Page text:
A NEW book featuring the stories of 32 groundbreaking female scientists has been produced by local members of a global volunteer movement.
Soroptimist International Middlesbrough (SI Middlesbrough) has published Overcoming the Odds. Motivated by the contribution of women to the STEM (Science, Technology, Engineering, Maths) professions, the book hopes to inspire young girls and women to follow up interests in these fields. It provides real life examples of resolving challenges through courage, determination, and resourcefulness. Many of the featured scientists faced injustice and prejudice, yet their work prevails.
“I am pleased that we have been able to highlight the successes of women in science-based careers, and that many of them had considerable obstacles to overcome,” said Pam Cooper, secretary of SI Middlesbrough. “They are role models for girls and women who would like to aim high in their profession.”
The book celebrates the diverse range of skills and backgrounds of these women. Examples from the 19th Century include Elizabeth Garrett Anderson (the first qualified British physician and surgeon), Florence Nightingale and Mary Seacole (pioneering public health work), Lillian Lindsay (the first qualified female dentist in Britain), and Dame Millicent Fawcett (mathematician and suffragist, believing in peaceful constitutional campaigns for women’s suffrage).
More recent subjects include Katherine Johnson, Mary Jackson and Dorothy Vaughan (three Afro American mathematicians working at NASA during the space race, as featured in the 2016 film Hidden Figures), German Chancellor Angela Merkel (working as a research scientist when the Berlin Wall fell in 1989), and mathematician and musician Delia Derbyshire (who arranged the iconic theme tune to Dr Who working in the BBC Radiophonic workshop).
“It has been a joy to be part of this project and, in doing the research, learning more about the amazing women on whom we chose to focus,” said contributor Kath Sainsbury. “I was staggered to read about the opposition and regressive attitudes of some academics – and to realise that much of this was in my lifetime.”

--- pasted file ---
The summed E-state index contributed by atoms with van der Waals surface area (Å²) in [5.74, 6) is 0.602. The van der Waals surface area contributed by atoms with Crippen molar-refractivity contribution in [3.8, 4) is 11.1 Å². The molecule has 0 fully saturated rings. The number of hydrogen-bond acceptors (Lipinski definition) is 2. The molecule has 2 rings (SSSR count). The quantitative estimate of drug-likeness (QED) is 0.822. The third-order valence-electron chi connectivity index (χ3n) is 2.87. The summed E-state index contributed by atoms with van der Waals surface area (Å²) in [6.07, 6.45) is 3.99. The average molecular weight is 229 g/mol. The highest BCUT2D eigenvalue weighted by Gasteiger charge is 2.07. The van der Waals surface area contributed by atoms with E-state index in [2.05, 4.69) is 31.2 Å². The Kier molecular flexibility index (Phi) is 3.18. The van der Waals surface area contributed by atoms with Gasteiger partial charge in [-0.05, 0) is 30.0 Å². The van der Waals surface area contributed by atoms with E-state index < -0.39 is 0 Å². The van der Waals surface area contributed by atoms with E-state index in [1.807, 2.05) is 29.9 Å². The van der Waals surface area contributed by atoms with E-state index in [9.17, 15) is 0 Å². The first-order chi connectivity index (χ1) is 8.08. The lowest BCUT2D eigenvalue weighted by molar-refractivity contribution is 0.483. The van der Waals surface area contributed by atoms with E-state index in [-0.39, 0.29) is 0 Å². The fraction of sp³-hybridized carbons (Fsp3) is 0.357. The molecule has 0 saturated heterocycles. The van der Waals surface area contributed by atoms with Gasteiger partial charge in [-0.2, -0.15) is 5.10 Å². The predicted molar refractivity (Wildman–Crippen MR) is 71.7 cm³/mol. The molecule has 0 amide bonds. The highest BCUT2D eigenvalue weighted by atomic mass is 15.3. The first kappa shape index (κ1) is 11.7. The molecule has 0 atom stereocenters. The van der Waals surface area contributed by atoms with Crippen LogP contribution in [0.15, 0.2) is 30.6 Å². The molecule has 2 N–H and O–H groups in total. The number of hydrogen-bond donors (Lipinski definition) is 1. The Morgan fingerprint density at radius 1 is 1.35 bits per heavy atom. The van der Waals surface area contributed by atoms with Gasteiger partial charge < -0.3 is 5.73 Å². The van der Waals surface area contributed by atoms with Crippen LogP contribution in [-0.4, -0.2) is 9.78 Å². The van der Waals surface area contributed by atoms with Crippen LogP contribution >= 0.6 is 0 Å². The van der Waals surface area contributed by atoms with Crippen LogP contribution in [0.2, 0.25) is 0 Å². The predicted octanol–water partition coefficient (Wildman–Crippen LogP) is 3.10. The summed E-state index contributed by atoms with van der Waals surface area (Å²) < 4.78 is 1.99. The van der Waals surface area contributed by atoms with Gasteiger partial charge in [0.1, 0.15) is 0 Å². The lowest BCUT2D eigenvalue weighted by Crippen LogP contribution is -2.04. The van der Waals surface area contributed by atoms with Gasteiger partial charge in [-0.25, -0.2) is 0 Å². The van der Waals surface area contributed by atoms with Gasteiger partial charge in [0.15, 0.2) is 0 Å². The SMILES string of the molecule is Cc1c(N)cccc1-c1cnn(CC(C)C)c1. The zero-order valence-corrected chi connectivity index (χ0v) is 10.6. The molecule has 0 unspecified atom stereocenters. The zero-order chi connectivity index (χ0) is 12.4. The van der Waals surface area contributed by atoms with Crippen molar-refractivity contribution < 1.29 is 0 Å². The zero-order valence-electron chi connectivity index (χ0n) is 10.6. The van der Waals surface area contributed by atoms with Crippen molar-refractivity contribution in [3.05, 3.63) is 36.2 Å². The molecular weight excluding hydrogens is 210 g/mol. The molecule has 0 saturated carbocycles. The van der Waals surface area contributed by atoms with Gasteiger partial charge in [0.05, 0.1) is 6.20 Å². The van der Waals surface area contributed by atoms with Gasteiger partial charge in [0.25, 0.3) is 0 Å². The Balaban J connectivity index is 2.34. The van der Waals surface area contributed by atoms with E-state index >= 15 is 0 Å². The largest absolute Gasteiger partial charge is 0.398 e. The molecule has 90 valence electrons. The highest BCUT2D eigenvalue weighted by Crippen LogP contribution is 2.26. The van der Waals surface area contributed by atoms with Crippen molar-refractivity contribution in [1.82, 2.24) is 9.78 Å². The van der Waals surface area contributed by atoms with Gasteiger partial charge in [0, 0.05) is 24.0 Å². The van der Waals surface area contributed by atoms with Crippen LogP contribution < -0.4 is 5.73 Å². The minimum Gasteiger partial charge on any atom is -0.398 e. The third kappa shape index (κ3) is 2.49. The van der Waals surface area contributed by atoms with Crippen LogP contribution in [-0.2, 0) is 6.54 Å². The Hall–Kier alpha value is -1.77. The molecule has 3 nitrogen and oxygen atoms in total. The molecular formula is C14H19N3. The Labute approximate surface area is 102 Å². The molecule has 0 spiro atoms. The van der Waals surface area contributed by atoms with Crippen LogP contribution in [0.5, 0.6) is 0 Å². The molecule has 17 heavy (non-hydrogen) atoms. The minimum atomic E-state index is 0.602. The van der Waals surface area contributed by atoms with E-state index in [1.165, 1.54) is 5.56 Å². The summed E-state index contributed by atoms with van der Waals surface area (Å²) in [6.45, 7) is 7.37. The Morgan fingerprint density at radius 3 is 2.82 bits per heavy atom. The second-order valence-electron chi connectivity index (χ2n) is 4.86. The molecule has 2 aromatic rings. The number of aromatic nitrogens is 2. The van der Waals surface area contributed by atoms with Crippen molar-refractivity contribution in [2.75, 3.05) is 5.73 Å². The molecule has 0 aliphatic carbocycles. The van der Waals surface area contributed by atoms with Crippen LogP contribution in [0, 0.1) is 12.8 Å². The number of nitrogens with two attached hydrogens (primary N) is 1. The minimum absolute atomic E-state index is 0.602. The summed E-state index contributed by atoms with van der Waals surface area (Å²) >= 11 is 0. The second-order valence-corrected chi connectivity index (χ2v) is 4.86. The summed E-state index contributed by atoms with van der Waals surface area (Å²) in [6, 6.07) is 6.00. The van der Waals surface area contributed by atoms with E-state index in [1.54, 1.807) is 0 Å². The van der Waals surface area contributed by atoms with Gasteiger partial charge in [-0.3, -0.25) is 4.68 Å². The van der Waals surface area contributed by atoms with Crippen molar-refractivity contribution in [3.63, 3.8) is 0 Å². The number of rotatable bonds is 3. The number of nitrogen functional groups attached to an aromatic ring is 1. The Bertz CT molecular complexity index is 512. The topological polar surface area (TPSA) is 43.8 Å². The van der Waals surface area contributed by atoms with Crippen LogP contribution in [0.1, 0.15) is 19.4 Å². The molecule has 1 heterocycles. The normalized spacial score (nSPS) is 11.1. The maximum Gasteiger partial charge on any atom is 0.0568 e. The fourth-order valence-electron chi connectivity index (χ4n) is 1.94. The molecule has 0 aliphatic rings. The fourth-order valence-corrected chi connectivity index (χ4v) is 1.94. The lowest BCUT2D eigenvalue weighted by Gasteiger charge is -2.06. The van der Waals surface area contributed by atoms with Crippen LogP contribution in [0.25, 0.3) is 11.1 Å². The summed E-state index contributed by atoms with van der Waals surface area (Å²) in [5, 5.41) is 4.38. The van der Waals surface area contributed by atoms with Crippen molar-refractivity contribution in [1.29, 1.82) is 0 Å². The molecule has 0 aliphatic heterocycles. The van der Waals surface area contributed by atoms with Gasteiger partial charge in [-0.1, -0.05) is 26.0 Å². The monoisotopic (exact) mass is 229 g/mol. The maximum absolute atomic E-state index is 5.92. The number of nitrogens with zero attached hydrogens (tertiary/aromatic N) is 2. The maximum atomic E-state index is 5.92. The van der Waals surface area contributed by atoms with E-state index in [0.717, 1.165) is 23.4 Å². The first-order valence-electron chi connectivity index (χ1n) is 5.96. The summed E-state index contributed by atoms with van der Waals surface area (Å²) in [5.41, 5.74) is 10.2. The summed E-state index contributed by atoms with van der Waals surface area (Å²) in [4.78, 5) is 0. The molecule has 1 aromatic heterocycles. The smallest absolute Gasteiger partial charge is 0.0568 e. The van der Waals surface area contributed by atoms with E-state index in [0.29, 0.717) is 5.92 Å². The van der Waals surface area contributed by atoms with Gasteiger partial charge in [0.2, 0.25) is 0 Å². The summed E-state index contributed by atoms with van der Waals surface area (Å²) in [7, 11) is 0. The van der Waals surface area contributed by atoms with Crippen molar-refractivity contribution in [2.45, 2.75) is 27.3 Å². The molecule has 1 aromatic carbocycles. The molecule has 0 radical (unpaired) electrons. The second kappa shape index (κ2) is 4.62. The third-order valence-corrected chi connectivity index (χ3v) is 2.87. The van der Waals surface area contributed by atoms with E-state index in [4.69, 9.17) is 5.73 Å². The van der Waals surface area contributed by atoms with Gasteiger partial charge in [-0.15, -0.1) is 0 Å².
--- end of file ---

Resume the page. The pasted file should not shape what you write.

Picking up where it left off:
The book has a local dimension too. Anne Press is a local botanist who helped with the development and operation of Nature’s World in Acklam (now sadly closed). Susan Black OBE, is a professor of computer science at Durham University and set up Techmums in 2011, and Gertrude Bell was an archaeologist, linguist, adventurer, and “Daughter of the Arabian Desert” who once lived at Red Barns in Redcar.
The achievements of each is referenced to the challenges of the present, with emphasis on Covid-19. “We would like to think that ‘Overcoming the Odds’ has achieved its aim of linking the topic of remarkable women, our own lives, and the pandemic,” said Ms Sainsbury.
June Dalziel Almeida (daughter of a Glasgow bus driver) discovered the first Corona Virus in 1964 and was featured in the Guardian, Scotland section, on November 30. Professor Sarah Gilbert is the designer of the Oxford vaccine and has had much media focus lately. Devi Sridhar worked on the Ebola virus epidemic and served on the Scottish Covid19 Advisory Group. All are featured in Overcoming the Odds.
Work on the book began in February 2020 with volunteer members researching and creating the profiles. It was completed in October, with thanks to Christopher Woods as independent editor, and design and publishing company Two Faces Design.
Overcoming the Odds is available from firstname.lastname@example.org or email@example.com (£10). The Soroptimists began in California in 1921 and are now global volunteer movement, working hard to enrich and support the lives of women and girls through education and empowerment and creating strong peaceful communities worldwide. Soroptimists International Middlesbrough are always happy to welcome new members. See www.sigbi.org/Middlesbrough or contact firstname.lastname@example.org, or the Soroptimists International Darlington and District for more information.